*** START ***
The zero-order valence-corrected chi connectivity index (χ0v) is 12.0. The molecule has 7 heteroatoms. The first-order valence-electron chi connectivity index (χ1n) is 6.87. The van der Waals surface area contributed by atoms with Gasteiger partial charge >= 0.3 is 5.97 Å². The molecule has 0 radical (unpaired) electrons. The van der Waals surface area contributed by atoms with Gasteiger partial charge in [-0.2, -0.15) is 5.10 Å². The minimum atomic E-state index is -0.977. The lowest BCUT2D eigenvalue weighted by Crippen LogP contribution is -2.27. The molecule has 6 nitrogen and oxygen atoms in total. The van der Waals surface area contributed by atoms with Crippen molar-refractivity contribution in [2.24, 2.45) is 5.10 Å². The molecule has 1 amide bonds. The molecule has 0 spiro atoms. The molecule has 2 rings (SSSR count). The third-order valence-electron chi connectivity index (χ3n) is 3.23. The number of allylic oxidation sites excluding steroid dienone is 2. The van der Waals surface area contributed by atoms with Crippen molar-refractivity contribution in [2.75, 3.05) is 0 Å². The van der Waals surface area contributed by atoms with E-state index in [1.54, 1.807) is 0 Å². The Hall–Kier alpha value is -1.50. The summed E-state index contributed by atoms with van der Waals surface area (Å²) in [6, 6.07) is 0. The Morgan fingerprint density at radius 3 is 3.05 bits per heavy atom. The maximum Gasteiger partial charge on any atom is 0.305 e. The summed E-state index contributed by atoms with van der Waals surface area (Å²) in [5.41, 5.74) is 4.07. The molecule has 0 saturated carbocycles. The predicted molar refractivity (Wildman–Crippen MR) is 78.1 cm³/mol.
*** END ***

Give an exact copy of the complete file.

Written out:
The zero-order valence-corrected chi connectivity index (χ0v) is 12.0. The molecule has 7 heteroatoms. The first-order valence-electron chi connectivity index (χ1n) is 6.87. The van der Waals surface area contributed by atoms with Gasteiger partial charge >= 0.3 is 5.97 Å². The molecule has 0 radical (unpaired) electrons. The van der Waals surface area contributed by atoms with Gasteiger partial charge in [-0.2, -0.15) is 5.10 Å². The minimum atomic E-state index is -0.977. The lowest BCUT2D eigenvalue weighted by Crippen LogP contribution is -2.27. The molecule has 6 nitrogen and oxygen atoms in total. The van der Waals surface area contributed by atoms with Crippen molar-refractivity contribution in [2.24, 2.45) is 5.10 Å². The molecule has 1 amide bonds. The molecule has 0 spiro atoms. The molecule has 2 rings (SSSR count). The third-order valence-electron chi connectivity index (χ3n) is 3.23. The number of allylic oxidation sites excluding steroid dienone is 2. The van der Waals surface area contributed by atoms with Crippen molar-refractivity contribution in [2.75, 3.05) is 0 Å². The van der Waals surface area contributed by atoms with E-state index in [1.54, 1.807) is 0 Å². The Hall–Kier alpha value is -1.50. The summed E-state index contributed by atoms with van der Waals surface area (Å²) in [6, 6.07) is 0. The Morgan fingerprint density at radius 3 is 3.05 bits per heavy atom. The maximum Gasteiger partial charge on any atom is 0.305 e. The summed E-state index contributed by atoms with van der Waals surface area (Å²) in [5.41, 5.74) is 4.07. The molecule has 0 saturated carbocycles. The predicted molar refractivity (Wildman–Crippen MR) is 78.1 cm³/mol.